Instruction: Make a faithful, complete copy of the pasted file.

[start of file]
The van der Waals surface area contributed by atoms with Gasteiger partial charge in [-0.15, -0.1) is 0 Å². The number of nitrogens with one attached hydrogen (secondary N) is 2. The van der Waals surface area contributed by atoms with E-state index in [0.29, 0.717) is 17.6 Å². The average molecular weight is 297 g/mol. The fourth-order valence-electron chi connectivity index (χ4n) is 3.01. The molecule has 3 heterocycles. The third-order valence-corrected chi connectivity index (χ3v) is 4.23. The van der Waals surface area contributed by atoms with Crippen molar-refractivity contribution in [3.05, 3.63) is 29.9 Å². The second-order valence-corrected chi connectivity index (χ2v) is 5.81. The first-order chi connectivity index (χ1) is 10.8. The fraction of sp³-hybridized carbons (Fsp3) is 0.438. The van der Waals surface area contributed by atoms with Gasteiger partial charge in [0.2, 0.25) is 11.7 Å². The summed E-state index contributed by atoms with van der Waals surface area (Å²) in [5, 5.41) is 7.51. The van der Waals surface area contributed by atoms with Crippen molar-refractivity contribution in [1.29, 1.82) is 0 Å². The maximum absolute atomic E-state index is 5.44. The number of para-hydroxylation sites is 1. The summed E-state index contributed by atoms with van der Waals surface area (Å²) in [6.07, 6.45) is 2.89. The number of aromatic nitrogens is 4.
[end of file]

The van der Waals surface area contributed by atoms with Gasteiger partial charge in [-0.15, -0.1) is 0 Å². The number of nitrogens with one attached hydrogen (secondary N) is 2. The van der Waals surface area contributed by atoms with E-state index in [0.29, 0.717) is 17.6 Å². The average molecular weight is 297 g/mol. The fourth-order valence-electron chi connectivity index (χ4n) is 3.01. The molecule has 3 heterocycles. The third-order valence-corrected chi connectivity index (χ3v) is 4.23. The van der Waals surface area contributed by atoms with Crippen molar-refractivity contribution in [3.05, 3.63) is 29.9 Å². The second-order valence-corrected chi connectivity index (χ2v) is 5.81. The first-order chi connectivity index (χ1) is 10.8. The fraction of sp³-hybridized carbons (Fsp3) is 0.438. The van der Waals surface area contributed by atoms with Gasteiger partial charge in [0.2, 0.25) is 11.7 Å². The summed E-state index contributed by atoms with van der Waals surface area (Å²) in [5, 5.41) is 7.51. The van der Waals surface area contributed by atoms with Crippen molar-refractivity contribution in [1.29, 1.82) is 0 Å². The maximum absolute atomic E-state index is 5.44. The number of para-hydroxylation sites is 1. The summed E-state index contributed by atoms with van der Waals surface area (Å²) in [6.07, 6.45) is 2.89. The number of aromatic nitrogens is 4.